A few years down the line, the magic waned, and Bagga ran out of beginner’s luck. “I forgot that you can’t buy customer loyalty in a bar business. It’s a commodity business,” he rues. What also hit him hard was the folly of opening too many bars in one locality: Hauz Khas. As the market started creaking under infrastructure issues, and bar owners stared at a hard time with a tough licence regime, Bagga’s fairytale castle started caving in at an alarming speed.

By 2016, he had either closed or exited from most of his ventures. “After all these years, I had no business,” he recalls. “The next two years were a period of crazy struggle,” says Bagga. From freelancing projects to part-time consultancy, Bagga did everything to make money. Sadly, nothing came remotely close to the heady days of bars and restaurants. The dejected founder was left with a tattered self-belief. “There is one out of a hundred chances of him succeeding,” was the unanimous verdict of observers, relatives, not-so-friendly friends, and industry experts. “I had developed a heavy appetite for taunts and jibes,” he says.

Daryaganj Vs Moti Mahal: Amit Bagga's unique journey to redemption
Failures, though, failed to snuff out the fire of entrepreneurship, and his love for food. Armed with his learnings, Bagga again wanted to get back into the restaurant business. “It has to be a family restaurant and the outlets wouldn’t be obscene in size,” he prepared his new blueprint. But there was one small problem. He didn’t have money to start a new innings, nobody was keen to bet on a failed founder, and at least 99 funders declined to back the project. “All declined except Raghav Jaggi,” he says. “Remember 1 in a 100 chance. Jaggi was that chance.”
It was 2018. Jaggi was looking for ideas to pay tribute to his grandfather, and Bagga was looking for his redemption. Now here’s how serendipity crept in. School buddies, Jaggi and Bagga had known each other for 38 years, and now the friends were becoming business partners. “When Kundan Lal Jaggi migrated from Pakistan, he started from scratch. I was also starting from zero,” says Bagga, who points out another uncanny similarity. “His grandfather was helped by his friends who pumped in money. In 2019, I was being backed by Jaggi, who was bankrolling the project,” smiles Bagga.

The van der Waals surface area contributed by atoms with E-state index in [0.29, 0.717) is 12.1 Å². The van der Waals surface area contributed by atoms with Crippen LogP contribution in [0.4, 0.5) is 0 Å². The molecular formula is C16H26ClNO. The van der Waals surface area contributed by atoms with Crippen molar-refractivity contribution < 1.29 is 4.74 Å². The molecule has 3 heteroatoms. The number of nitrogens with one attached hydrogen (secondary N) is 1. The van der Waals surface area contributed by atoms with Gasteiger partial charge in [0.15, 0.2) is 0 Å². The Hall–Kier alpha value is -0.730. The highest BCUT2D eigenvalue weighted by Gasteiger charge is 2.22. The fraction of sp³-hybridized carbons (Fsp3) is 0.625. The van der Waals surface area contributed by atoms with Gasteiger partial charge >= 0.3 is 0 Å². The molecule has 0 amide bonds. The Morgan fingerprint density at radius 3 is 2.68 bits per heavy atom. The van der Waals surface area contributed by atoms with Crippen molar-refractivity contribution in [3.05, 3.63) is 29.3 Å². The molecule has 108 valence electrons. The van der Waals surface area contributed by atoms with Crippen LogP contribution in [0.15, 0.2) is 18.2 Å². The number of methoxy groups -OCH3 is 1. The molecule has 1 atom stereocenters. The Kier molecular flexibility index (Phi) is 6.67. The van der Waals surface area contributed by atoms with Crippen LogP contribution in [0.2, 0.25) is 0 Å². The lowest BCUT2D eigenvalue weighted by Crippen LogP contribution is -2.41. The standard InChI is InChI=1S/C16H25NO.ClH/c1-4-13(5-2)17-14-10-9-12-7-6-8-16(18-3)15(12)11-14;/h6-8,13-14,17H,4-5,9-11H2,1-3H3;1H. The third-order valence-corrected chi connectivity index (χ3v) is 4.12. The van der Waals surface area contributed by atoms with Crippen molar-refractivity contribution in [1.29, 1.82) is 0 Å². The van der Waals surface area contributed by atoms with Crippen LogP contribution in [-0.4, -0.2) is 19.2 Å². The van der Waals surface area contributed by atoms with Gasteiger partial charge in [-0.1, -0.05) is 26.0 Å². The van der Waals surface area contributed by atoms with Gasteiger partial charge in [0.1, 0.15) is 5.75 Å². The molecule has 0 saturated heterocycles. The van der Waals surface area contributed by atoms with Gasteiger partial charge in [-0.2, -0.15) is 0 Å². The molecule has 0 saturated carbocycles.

In April 2019, the friends rolled out the first restaurant, and by February 2020, there were three outlets across Delhi, and the business was booming. “There were long queues at each outlet,” he recalls, adding that his belief in the fact there was a huge white space in the food market when it came to serving authentic North Indian cuisine was validated. “We were making an honest attempt to revive old-world, classic, and authentic flavours, with closely-guarded secret recipes,” he says. Finally, it seemed that the restaurateur was back in the game.

Also read: Bone of contention: Utterly butterly useless fight
The euphoria, though, was shortlived. Covid gate-crashed the chicken party, the restaurants were shut, and the uncertainty was the new name of the business. “I thought this was another sequel of ‘Snakes & Ladder’ game,” recalls Bagga, who was devastated. Seven months after the national lockdown, Bagga mustered the courage to open the fourth outlet at Ambience Mall in Gurugram. “We have never looked back since then,” he beams, stressing that Daryaganj has never deceived or confused consumers. “We don’t have any Moti Mahal name, connection or reference in communication, branding or menu,” he says.